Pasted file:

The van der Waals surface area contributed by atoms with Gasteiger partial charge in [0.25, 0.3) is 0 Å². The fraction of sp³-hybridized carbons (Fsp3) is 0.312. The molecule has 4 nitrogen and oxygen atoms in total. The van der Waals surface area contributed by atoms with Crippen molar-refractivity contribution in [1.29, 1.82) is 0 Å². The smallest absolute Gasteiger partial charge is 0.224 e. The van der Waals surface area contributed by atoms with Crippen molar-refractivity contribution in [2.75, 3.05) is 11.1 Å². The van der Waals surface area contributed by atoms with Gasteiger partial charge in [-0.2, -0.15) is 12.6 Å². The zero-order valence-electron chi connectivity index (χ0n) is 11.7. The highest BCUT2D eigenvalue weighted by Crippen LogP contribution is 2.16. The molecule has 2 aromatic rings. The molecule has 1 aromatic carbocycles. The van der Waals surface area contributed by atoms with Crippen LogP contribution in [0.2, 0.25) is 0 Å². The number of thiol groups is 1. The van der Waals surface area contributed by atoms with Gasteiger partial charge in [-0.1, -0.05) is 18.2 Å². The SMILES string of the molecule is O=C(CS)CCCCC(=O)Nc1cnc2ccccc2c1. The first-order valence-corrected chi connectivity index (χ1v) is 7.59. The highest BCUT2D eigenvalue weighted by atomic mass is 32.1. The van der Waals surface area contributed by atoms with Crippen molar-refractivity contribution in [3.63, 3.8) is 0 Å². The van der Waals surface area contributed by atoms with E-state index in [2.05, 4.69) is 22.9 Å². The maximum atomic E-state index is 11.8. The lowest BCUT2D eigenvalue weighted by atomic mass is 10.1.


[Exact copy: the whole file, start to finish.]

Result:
The van der Waals surface area contributed by atoms with Gasteiger partial charge in [0.25, 0.3) is 0 Å². The fraction of sp³-hybridized carbons (Fsp3) is 0.312. The molecule has 4 nitrogen and oxygen atoms in total. The van der Waals surface area contributed by atoms with Crippen molar-refractivity contribution in [1.29, 1.82) is 0 Å². The smallest absolute Gasteiger partial charge is 0.224 e. The van der Waals surface area contributed by atoms with Crippen molar-refractivity contribution in [2.75, 3.05) is 11.1 Å². The van der Waals surface area contributed by atoms with Gasteiger partial charge in [-0.2, -0.15) is 12.6 Å². The zero-order valence-electron chi connectivity index (χ0n) is 11.7. The highest BCUT2D eigenvalue weighted by Crippen LogP contribution is 2.16. The molecule has 2 aromatic rings. The molecule has 1 aromatic carbocycles. The van der Waals surface area contributed by atoms with Crippen LogP contribution in [0.2, 0.25) is 0 Å². The number of thiol groups is 1. The van der Waals surface area contributed by atoms with Gasteiger partial charge in [-0.1, -0.05) is 18.2 Å². The SMILES string of the molecule is O=C(CS)CCCCC(=O)Nc1cnc2ccccc2c1. The first-order valence-corrected chi connectivity index (χ1v) is 7.59. The highest BCUT2D eigenvalue weighted by atomic mass is 32.1. The van der Waals surface area contributed by atoms with Crippen molar-refractivity contribution in [3.63, 3.8) is 0 Å². The van der Waals surface area contributed by atoms with E-state index in [2.05, 4.69) is 22.9 Å². The maximum atomic E-state index is 11.8. The lowest BCUT2D eigenvalue weighted by atomic mass is 10.1.